Edit: Unfortunately, the images originally included in this post are gone, because of hosting problems in late 2009. My apologies.
I’ve been a bit slow on the moderating side in the past few days. I was absorbed with the project of repainting and rebuilding this ancient laptop, and I’m really happy with the results.
(For the geeks at heart, this is the same 300Mhz Pentium II Latitude CPi A-series machine I use to poke around with Arch Linux (or sometimes Ubuntu, although not often — Ubuntu’s just too chubby for it). 256mb PC133, a 20Gb 5400rpm drive, Neomagic MagicGraph 256AV, 24X CDRW-DVDROM and a Linksys WPC11 wireless. All the body parts and major components were scavenged from the recycling center.)
I used a full can of Krylon Fusion in Red Pepper to redo the entire plastic casing. (I should have taken a before picture. Why do I always forget the before picture?! 👿 ) All the parts were stripped right down to the plastic. The system board and all the attachments were removed, set aside and blasted free of dust.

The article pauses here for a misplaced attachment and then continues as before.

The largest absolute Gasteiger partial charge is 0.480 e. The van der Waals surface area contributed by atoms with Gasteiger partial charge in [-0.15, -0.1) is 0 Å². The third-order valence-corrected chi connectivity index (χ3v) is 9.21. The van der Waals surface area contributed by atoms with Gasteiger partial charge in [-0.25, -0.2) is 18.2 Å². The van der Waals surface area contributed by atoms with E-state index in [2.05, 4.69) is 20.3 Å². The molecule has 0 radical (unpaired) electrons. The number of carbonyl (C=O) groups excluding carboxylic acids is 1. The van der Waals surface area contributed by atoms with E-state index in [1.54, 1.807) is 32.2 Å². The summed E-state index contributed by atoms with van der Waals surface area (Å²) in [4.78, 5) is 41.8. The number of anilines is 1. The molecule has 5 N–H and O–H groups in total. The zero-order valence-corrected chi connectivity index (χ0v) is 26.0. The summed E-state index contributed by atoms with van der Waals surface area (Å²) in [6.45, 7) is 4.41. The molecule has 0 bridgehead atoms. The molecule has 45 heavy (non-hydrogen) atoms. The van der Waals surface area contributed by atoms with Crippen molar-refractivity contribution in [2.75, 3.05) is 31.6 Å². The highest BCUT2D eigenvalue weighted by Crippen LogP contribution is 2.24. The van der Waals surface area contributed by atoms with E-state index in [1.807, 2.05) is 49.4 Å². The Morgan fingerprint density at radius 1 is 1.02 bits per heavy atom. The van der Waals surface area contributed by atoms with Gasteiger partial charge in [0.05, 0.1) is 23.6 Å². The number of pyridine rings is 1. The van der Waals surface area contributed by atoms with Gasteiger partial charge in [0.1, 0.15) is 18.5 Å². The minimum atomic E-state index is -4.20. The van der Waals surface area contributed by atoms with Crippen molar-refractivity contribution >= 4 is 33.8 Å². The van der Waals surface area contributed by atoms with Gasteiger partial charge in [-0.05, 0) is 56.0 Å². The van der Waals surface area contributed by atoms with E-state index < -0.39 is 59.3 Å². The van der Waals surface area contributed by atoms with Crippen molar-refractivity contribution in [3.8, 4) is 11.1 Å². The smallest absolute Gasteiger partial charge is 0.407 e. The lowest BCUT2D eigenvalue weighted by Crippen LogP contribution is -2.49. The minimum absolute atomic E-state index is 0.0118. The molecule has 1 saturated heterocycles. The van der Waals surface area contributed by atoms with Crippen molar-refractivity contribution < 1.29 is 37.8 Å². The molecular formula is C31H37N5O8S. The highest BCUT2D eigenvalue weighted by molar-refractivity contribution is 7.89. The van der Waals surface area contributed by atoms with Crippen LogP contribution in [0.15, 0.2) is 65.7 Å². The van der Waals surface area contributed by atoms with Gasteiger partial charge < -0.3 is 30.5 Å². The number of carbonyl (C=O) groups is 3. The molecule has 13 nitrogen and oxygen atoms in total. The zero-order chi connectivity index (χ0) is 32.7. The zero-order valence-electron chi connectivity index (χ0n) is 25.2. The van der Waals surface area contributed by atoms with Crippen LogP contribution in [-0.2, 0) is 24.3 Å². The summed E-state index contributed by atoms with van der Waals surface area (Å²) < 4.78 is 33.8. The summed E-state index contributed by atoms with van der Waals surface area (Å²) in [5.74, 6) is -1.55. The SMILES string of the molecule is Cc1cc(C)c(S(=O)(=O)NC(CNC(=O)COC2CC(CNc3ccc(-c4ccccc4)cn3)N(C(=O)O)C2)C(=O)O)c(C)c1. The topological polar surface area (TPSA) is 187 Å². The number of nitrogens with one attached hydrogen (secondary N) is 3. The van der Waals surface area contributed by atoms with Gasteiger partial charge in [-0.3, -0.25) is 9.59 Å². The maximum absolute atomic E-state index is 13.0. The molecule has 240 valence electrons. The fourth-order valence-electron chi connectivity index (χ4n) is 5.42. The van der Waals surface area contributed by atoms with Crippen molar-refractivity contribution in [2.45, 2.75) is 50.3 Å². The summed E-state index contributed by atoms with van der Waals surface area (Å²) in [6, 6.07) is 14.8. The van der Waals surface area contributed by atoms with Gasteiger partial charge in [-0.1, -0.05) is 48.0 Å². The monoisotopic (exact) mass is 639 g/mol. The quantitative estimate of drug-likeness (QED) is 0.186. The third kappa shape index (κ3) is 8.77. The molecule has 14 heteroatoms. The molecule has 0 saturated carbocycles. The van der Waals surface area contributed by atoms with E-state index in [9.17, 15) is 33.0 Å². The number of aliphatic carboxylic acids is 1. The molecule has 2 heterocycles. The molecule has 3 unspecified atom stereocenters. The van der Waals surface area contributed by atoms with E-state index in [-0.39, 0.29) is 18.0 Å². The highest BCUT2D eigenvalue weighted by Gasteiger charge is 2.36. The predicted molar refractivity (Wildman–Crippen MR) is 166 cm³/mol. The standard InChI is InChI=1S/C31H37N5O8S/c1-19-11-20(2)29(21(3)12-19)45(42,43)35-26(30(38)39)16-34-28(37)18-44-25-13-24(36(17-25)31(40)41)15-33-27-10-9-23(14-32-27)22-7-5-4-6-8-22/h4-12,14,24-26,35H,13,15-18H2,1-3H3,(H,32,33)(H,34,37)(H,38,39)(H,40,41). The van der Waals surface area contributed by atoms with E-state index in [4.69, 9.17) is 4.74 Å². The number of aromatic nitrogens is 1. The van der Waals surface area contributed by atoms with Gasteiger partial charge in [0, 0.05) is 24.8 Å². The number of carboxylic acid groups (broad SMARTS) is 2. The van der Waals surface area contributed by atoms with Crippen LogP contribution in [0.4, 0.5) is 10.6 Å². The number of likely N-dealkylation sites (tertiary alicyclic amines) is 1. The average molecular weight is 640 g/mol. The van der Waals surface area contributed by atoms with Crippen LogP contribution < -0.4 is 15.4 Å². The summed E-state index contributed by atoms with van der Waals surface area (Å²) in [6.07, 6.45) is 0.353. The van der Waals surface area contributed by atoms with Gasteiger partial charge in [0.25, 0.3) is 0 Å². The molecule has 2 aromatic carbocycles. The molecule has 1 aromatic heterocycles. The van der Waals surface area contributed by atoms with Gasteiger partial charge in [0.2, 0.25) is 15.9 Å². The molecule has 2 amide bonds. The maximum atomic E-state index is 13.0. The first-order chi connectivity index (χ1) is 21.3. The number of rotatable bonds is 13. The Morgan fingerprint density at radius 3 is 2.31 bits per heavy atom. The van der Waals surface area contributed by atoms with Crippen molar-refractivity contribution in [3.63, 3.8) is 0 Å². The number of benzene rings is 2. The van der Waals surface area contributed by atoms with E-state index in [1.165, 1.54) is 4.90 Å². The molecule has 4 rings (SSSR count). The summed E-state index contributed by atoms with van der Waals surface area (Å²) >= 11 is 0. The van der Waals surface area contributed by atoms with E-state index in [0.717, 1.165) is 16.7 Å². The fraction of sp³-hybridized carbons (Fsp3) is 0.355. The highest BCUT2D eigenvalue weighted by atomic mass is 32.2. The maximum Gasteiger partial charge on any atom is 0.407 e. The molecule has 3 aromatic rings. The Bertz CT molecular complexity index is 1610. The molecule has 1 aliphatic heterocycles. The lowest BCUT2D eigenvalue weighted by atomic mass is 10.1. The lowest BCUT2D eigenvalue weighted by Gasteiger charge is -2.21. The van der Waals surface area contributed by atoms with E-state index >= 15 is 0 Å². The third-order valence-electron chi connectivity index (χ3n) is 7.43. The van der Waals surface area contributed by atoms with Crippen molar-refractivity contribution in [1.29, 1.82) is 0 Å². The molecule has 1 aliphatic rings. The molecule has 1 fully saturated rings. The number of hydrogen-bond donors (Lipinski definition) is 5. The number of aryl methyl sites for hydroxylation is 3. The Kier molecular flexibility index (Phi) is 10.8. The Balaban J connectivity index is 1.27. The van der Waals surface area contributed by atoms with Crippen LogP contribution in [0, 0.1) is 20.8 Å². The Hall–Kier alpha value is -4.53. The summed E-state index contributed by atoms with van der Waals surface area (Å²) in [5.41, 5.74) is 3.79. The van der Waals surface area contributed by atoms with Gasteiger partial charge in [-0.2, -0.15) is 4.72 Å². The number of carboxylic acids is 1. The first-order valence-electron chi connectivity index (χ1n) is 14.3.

All the plastic parts were scrubbed with dish soap, then dried overnight in front of a fan. I peeled off the serial number and FCC labels and pulled the rubber feet off. It was just barely warm enough for the paint to cure properly (about 55 F, if you’re wondering). It felt a little more tacky than other times I’ve done this.
I borrowed some mad Dremel skillz and removed the molded parts (the clear plastic indicator light inserts, most notably), then superglued them back together when the deed was done.
I got pretty lucky putting it all back together. I ended up with one extra screw, which I’m 99 percent sure was a spare I used to test a funny screw brace when I was reassembling it. I don’t think it was actually left out.
I made one or two mistakes, and one intentional error. I left the IR port cover on when I painted it, which I know I really shouldn’t have done. Other laptops I’ve disassembled have used clips to mount the IR port, and when I saw this one was molded into place, I didn’t have the heart to Dremel it off. No one uses IR ports any more (I don’t think I even know anyone who ever did), and so I don’t think there’s a real loss.
I also didn’t layer some of the sides enough, the problem at the end being a slight shade mismatch between pieces. For example, the sides of the bezel back don’t quite match the sides of the bezel front. I know I have that problem, and it seems like I still make the same mistake every time I do this.
But overall, it’s a heckuva lot better looking than two days ago, when it was all scratched and scuffed to hell. Now that’s a sexy Pentium II!